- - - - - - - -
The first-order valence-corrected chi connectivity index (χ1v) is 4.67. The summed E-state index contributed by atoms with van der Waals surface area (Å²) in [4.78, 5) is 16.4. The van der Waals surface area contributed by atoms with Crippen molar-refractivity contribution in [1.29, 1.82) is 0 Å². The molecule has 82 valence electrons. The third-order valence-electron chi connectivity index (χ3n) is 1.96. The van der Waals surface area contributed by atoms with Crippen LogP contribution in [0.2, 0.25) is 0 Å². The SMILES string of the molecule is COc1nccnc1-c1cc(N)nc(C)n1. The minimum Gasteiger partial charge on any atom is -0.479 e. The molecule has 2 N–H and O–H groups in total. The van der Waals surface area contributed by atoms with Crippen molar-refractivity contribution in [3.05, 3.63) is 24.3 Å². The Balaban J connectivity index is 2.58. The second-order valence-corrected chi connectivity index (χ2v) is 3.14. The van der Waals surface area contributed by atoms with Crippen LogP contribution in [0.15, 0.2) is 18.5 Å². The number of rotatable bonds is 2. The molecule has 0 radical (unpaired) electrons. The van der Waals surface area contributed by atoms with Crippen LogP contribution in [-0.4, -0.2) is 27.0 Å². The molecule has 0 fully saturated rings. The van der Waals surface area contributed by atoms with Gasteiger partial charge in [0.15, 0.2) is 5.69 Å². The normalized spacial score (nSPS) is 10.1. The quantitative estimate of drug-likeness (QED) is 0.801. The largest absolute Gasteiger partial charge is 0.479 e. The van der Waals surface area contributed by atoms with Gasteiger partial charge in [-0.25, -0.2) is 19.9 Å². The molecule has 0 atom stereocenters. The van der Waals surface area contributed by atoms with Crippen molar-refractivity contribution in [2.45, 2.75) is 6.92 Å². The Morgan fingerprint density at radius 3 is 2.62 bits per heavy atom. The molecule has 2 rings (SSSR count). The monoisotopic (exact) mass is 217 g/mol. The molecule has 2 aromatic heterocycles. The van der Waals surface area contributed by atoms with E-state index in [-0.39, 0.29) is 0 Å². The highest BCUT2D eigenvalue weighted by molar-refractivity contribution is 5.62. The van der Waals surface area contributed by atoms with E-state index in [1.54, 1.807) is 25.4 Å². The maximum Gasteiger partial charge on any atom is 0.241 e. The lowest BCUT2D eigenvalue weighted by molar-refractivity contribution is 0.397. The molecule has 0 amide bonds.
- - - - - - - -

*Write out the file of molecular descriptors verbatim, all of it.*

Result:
The first-order valence-corrected chi connectivity index (χ1v) is 4.67. The summed E-state index contributed by atoms with van der Waals surface area (Å²) in [4.78, 5) is 16.4. The van der Waals surface area contributed by atoms with Crippen molar-refractivity contribution in [1.29, 1.82) is 0 Å². The molecule has 82 valence electrons. The third-order valence-electron chi connectivity index (χ3n) is 1.96. The van der Waals surface area contributed by atoms with Crippen LogP contribution in [0.2, 0.25) is 0 Å². The SMILES string of the molecule is COc1nccnc1-c1cc(N)nc(C)n1. The minimum Gasteiger partial charge on any atom is -0.479 e. The molecule has 2 N–H and O–H groups in total. The van der Waals surface area contributed by atoms with Crippen molar-refractivity contribution in [3.05, 3.63) is 24.3 Å². The Balaban J connectivity index is 2.58. The second-order valence-corrected chi connectivity index (χ2v) is 3.14. The van der Waals surface area contributed by atoms with Crippen LogP contribution in [0.15, 0.2) is 18.5 Å². The number of rotatable bonds is 2. The molecule has 0 radical (unpaired) electrons. The van der Waals surface area contributed by atoms with Crippen LogP contribution in [-0.4, -0.2) is 27.0 Å². The molecule has 0 fully saturated rings. The van der Waals surface area contributed by atoms with Gasteiger partial charge in [0.15, 0.2) is 5.69 Å². The normalized spacial score (nSPS) is 10.1. The quantitative estimate of drug-likeness (QED) is 0.801. The largest absolute Gasteiger partial charge is 0.479 e. The van der Waals surface area contributed by atoms with Gasteiger partial charge in [-0.25, -0.2) is 19.9 Å². The molecule has 0 atom stereocenters. The van der Waals surface area contributed by atoms with Crippen molar-refractivity contribution in [2.45, 2.75) is 6.92 Å². The Morgan fingerprint density at radius 3 is 2.62 bits per heavy atom. The molecule has 2 rings (SSSR count). The monoisotopic (exact) mass is 217 g/mol. The molecule has 2 aromatic heterocycles. The van der Waals surface area contributed by atoms with E-state index in [-0.39, 0.29) is 0 Å². The highest BCUT2D eigenvalue weighted by molar-refractivity contribution is 5.62. The van der Waals surface area contributed by atoms with E-state index in [1.54, 1.807) is 25.4 Å². The maximum Gasteiger partial charge on any atom is 0.241 e. The lowest BCUT2D eigenvalue weighted by molar-refractivity contribution is 0.397. The molecule has 0 amide bonds.